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Music Box is Mariah Carey's third studio album that was relaesed on August 31, 1993 by Columbia Records.

TracklistingEdit

  1. Dreamlover 3:53
  2. Hero 4:19
  3. Anytime You Need A Friend 4:26
  4. Music Box 4:57
  5. Now That I Know 4:19
  6. Never Forget You 3:46
  7. Without You 3:36
  8. Just To Hold You Once Again 3:59
  9. I've Been Thinking About You 4:48
  10. All I've Ever Wanted 3:52

Album BackgroundEdit

Following the success of her debut album, Columbia allowed Mariah Carey to take more control over her musical departure, enabling her to change her genre infusions, melodies and production. With Carey in the captain's chair, having more control than she had on any other album, she took the album in a new direction, alongside Afanasieff.

For her third studio album, she enrolled the help of a range of songwriters, as well as record producers.

Aside from Afanasieff, Kenneth "Babyface" Edmonds, a man who would collaborate with Carey often in the near future, also took part in the project.

Babyface (who helped produce much of the album) also co-wrote a track with Carey titled "Never Forget You", a song that was released as a B-side to "Without You" exclusively in the United States.

The album consisted mostly of slower ballads (with the exception of "Dreamlover", "Now That I Know", and "I've Been Thinking about You") and contained collaborations with some carry-on producers and writers from "Emotions."

Of these were Clivillés & Cole (of C+C Music Factory), who co-wrote the track "Now That I Know", a danceable pop ballad, which used similar formulas and synthesizers from tracks on "Emotions."

Another writer–producer that worked on the album was David Hall, who with Carey wrote the U.S. single "Dreamlover."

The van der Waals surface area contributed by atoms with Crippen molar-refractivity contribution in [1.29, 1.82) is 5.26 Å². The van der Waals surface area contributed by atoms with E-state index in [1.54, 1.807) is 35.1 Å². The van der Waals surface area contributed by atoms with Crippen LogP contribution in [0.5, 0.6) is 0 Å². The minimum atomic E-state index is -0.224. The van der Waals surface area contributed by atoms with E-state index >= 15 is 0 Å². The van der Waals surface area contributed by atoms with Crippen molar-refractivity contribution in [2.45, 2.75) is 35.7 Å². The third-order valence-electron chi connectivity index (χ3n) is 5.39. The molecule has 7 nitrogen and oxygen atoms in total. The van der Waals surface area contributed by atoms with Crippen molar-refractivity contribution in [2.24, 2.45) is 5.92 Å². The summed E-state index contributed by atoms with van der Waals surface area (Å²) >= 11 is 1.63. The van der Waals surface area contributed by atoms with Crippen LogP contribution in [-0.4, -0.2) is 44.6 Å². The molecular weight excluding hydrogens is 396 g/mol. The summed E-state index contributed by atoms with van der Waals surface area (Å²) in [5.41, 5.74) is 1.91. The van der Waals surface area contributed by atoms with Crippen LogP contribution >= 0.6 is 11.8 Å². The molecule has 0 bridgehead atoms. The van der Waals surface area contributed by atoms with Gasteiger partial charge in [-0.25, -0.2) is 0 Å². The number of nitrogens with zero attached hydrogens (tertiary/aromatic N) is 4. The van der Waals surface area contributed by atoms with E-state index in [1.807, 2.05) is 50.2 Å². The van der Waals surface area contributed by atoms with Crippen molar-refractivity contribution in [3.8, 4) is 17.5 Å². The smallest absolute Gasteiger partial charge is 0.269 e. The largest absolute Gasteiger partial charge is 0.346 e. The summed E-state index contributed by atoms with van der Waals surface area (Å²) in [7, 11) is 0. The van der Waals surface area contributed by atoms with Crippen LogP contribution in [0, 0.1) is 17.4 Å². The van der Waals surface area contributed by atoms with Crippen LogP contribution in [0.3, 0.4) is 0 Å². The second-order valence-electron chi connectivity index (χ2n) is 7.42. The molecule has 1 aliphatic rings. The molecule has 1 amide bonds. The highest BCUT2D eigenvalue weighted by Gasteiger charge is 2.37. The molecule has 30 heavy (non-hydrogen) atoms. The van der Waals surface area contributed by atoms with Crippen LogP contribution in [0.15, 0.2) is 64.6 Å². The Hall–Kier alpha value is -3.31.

During the album's recording, Carey worked with several different musicians and producers, aside from Walter Afanasieff, the only hold over from her debut album.

On the album's first track "Dreamlover", Carey worked with Dave Hall throughout the song's entire production.

In order to help with some of the song's arrangements, Mottola enrolled the help of Walter Afanasieff, who took on the completed track and transformed it into a more commercial hit.

CompositionEdit

According to Marc Shapiro, "Music Box" reflects signs of Carey's vocal maturity, as well as representing an album she was truly proud of.

The album's first single "Dreamlover" was described as a "slight piece of pop fluff," representing a more commercial side to Carey than the "more ambitious" "Vision of Love". Critics believed the song's chart performance was due to its summer release, as people were still looking for a "not-too-heavy" and more diverse sound.

The song's composition was described as "mid tempo and mildly dance-able," with Carey's voice being called "perpetually happy," like a "little-girl voice."

"Hero", the album's second single, was one of Carey's most inspirational ballads at the time. The song is described as "a lush ballad" with Carey making use of her impressive, "lower alto register."

As one of the more emotional tracks on the album, "Hero" builds emotion, verse through verse, where the lyrics and melody finally "broke through."

"Anytime You Need a Friend" is another pop ballad in which Carey would, "let her voice roam free," a feature critics felt lacked on the album.

The song featured "rough and low vocals" as well as some glimpses of Carey's upper registers. As with most of the songs on the album, the lyrics boast a positive message, and it is the only song on the album to feature traces of gospel-inspired vocals throughout the chorus.